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USA Track and Field boosts athlete funding by $9 million

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Leaders of the U.S. track team designed a formula to distribute an extra $9 million in cash to top athletes and also took steps to clarify language in a much-debated form that runner Nick Symmonds refused to sign before this year’s world championships.

USA Track and Field worked with Olympians Dwight Phillips, Doc Patton and others over the weekend to create a funding model that will provide at least $10,000 for each athlete who qualifies for World Championships or the Olympics, with a chance for a $25,000 bonus for winning a gold medal. USATF said that, under the new formula, a top athlete who wins a national title and Olympic gold medal could earn up to $100,000 when all prize money is included.

That would not count money from other sponsorship contracts, which were at the heart of Symmonds’ boycott of this year’s world championships in Beijing.

Symmonds, sponsored by the Brooks shoe company, was unhappy with the language in USATF’s “statement of conditions” regarding when and where Nike-sponsored team apparel should be worn at World Championships. USATF CEO Max Siegel said the language of the contract will be changed, then reviewed and voted on at USATF’s annual meeting in December. He said Symmonds, who won the silver medal at 800 meters at the 2013 world championships, would have input into any changes if he attends the meeting.

At last weekend’s meeting, USATF brought in an attorney with ties to the NFL Players Association and other lawyers to discuss the contract.

“I commend Nick for building a platform, creating a dialogue,” Siegel said. “After the annual meeting, it will be absolutely clear what the requirements are.”

On the money side, Siegel has negotiated a long-term deal with Nike worth about $20 million per year through 2040. One of the CEO’s key initiatives is to increase funding for athletes. The additional $9 million in funding will be distributed over five years.

Siegel, who came to USATF after spending several years working in NASCAR, said he knows the value of sponsorships and trying to make a sport more lucrative.

“If there’s anybody who understands the need to pay athletes, it’s me,” he said. “But the money’s got to come from somewhere.”

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Olympian Derrick Mein ends U.S. men’s trap drought at shotgun worlds

Derrick Mein
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Tokyo Olympian Derrick Mein became the first U.S. male shooter to win a world title in the trap event since 1966, prevailing at the world shotgun championships in Osijek, Croatia, on Wednesday.

Mein, who grew up on a small farm in Southeast Kansas, hunting deer and quail, nearly squandered a place in the final when he missed his last three shots in the semifinal round after hitting his first 22. He rallied in a sudden-death shoot-off for the last spot in the final by hitting all five of his targets.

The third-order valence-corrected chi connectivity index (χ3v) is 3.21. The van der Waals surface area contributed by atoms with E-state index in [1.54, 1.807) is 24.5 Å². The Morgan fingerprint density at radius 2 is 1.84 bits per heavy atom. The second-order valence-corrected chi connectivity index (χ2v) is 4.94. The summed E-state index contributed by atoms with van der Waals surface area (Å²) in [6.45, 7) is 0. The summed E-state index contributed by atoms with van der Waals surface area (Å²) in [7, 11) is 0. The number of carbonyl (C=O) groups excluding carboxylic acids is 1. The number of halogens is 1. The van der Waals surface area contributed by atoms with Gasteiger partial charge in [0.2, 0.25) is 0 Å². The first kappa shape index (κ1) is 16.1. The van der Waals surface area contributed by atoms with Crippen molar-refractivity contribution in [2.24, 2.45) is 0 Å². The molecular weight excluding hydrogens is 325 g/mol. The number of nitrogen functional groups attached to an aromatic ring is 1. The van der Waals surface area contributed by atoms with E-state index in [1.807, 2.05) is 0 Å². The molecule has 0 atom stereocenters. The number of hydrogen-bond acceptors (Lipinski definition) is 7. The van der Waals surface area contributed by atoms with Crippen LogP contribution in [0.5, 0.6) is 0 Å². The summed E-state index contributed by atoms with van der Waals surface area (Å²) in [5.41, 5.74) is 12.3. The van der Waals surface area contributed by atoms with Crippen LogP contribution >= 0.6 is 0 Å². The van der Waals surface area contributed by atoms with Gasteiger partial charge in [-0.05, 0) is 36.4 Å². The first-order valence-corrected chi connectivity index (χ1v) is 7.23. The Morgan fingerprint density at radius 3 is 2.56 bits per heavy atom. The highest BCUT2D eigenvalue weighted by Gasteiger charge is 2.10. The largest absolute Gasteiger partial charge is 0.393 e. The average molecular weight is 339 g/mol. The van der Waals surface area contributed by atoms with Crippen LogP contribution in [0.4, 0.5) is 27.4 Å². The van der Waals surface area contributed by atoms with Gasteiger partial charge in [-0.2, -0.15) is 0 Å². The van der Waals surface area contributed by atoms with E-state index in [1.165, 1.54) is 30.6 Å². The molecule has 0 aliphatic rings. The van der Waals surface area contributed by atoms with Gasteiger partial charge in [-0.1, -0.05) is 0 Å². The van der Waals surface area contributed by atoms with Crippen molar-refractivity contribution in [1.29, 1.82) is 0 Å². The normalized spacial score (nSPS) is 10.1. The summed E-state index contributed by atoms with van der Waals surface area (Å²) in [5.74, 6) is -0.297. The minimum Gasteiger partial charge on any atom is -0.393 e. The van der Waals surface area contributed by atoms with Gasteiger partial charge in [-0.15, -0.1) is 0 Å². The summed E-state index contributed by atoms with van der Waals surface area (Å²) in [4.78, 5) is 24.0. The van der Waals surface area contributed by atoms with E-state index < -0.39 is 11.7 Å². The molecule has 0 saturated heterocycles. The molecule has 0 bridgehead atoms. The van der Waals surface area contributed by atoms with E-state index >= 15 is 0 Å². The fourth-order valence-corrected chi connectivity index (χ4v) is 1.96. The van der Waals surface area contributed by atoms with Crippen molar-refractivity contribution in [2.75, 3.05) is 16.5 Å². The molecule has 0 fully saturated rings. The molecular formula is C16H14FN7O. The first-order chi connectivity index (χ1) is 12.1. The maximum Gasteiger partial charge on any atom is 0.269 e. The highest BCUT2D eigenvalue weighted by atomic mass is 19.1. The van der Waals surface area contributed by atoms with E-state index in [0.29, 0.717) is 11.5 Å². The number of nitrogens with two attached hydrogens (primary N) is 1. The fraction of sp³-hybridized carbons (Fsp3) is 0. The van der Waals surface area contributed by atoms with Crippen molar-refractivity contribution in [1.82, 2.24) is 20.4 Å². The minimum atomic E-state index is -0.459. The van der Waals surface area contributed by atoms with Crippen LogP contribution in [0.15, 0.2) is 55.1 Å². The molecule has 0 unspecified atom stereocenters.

He hit 33 of 34 targets in the final to win by two over Brit Nathan Hales with one round to spare.

The last U.S. man to win an Olympic trap title was Donald Haldeman in 1976.

Mein, 37, was 24th in his Olympic debut in Tokyo (and placed 13th with Kayle Browning in the mixed-gender team event).

The U.S. swept the Tokyo golds in the other shotgun event — skeet — with Vincent Hancock and Amber English. Browning took silver in women’s trap.

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Mo Farah withdraws before London Marathon

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British track legend Mo Farah withdrew before Sunday’s London Marathon, citing a right hip injury before what would have been his first 26.2-mile race in nearly two years.

Farah, who swept the 2012 and 2016 Olympic track titles at 5000m and 10,000m, said he hoped “to be back out there” next April, when the London Marathon returns to its traditional month after COVID moved it to the fall for three consecutive years. Farah turns 40 on March 23.

“I’ve been training really hard over the past few months and I’d got myself back into good shape and was feeling pretty optimistic about being able to put in a good performance,” in London, Farah said in a press release. “However, over the past 10 days I’ve been feeling pain and tightness in my right hip. I’ve had extensive physio and treatment and done everything I can to be on the start line, but it hasn’t improved enough to compete on Sunday.”

Farah switched from the track to the marathon after the 2017 World Championships and won the 2018 Chicago Marathon in a then-European record time of 2:05:11. Belgium’s Bashir Abdi now holds the record at 2:03:36.

Farah returned to the track in a failed bid to qualify for the Tokyo Olympics, then shifted back to the roads.

Sunday’s London Marathon men’s race is headlined by Ethiopians Kenenisa Bekele and Birhanu Legese, the second- and third-fastest marathoners in history.

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